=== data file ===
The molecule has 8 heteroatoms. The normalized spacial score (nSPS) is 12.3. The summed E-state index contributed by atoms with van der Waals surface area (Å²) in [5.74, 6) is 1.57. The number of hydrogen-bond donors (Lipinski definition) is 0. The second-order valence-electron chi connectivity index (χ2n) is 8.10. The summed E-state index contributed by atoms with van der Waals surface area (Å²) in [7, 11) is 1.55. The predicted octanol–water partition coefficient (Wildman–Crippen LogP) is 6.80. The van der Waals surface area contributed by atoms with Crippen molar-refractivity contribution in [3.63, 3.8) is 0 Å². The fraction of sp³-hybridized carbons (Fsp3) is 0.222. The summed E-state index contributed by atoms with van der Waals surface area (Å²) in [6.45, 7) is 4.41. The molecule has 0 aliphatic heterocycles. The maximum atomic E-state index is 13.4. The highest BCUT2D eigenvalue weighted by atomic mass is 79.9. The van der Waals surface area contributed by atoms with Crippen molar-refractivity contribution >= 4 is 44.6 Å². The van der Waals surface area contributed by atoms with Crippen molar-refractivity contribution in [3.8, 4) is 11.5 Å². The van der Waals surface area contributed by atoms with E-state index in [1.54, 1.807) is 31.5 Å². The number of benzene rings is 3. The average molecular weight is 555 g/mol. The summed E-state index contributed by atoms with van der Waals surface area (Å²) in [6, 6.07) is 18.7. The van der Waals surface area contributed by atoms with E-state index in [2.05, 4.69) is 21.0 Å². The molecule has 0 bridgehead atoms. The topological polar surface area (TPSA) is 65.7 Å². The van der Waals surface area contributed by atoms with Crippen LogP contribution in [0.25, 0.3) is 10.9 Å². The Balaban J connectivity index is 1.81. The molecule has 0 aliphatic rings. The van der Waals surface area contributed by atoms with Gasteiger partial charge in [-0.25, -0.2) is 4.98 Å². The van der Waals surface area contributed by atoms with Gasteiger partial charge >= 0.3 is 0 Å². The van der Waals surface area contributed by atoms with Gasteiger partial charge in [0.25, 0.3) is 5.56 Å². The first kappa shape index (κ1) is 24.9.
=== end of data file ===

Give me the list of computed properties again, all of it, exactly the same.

The molecule has 8 heteroatoms. The normalized spacial score (nSPS) is 12.3. The summed E-state index contributed by atoms with van der Waals surface area (Å²) in [5.74, 6) is 1.57. The number of hydrogen-bond donors (Lipinski definition) is 0. The second-order valence-electron chi connectivity index (χ2n) is 8.10. The summed E-state index contributed by atoms with van der Waals surface area (Å²) in [7, 11) is 1.55. The predicted octanol–water partition coefficient (Wildman–Crippen LogP) is 6.80. The van der Waals surface area contributed by atoms with Crippen molar-refractivity contribution in [3.63, 3.8) is 0 Å². The fraction of sp³-hybridized carbons (Fsp3) is 0.222. The summed E-state index contributed by atoms with van der Waals surface area (Å²) in [6.45, 7) is 4.41. The molecule has 0 aliphatic heterocycles. The maximum atomic E-state index is 13.4. The highest BCUT2D eigenvalue weighted by atomic mass is 79.9. The van der Waals surface area contributed by atoms with Crippen molar-refractivity contribution >= 4 is 44.6 Å². The van der Waals surface area contributed by atoms with Crippen molar-refractivity contribution in [3.8, 4) is 11.5 Å². The van der Waals surface area contributed by atoms with E-state index in [1.54, 1.807) is 31.5 Å². The number of benzene rings is 3. The average molecular weight is 555 g/mol. The summed E-state index contributed by atoms with van der Waals surface area (Å²) in [6, 6.07) is 18.7. The van der Waals surface area contributed by atoms with E-state index in [2.05, 4.69) is 21.0 Å². The molecule has 0 bridgehead atoms. The topological polar surface area (TPSA) is 65.7 Å². The van der Waals surface area contributed by atoms with Crippen LogP contribution in [0.25, 0.3) is 10.9 Å². The Balaban J connectivity index is 1.81. The molecule has 0 aliphatic rings. The van der Waals surface area contributed by atoms with Gasteiger partial charge in [-0.25, -0.2) is 4.98 Å². The van der Waals surface area contributed by atoms with Gasteiger partial charge >= 0.3 is 0 Å². The van der Waals surface area contributed by atoms with Gasteiger partial charge in [0.25, 0.3) is 5.56 Å². The first kappa shape index (κ1) is 24.9.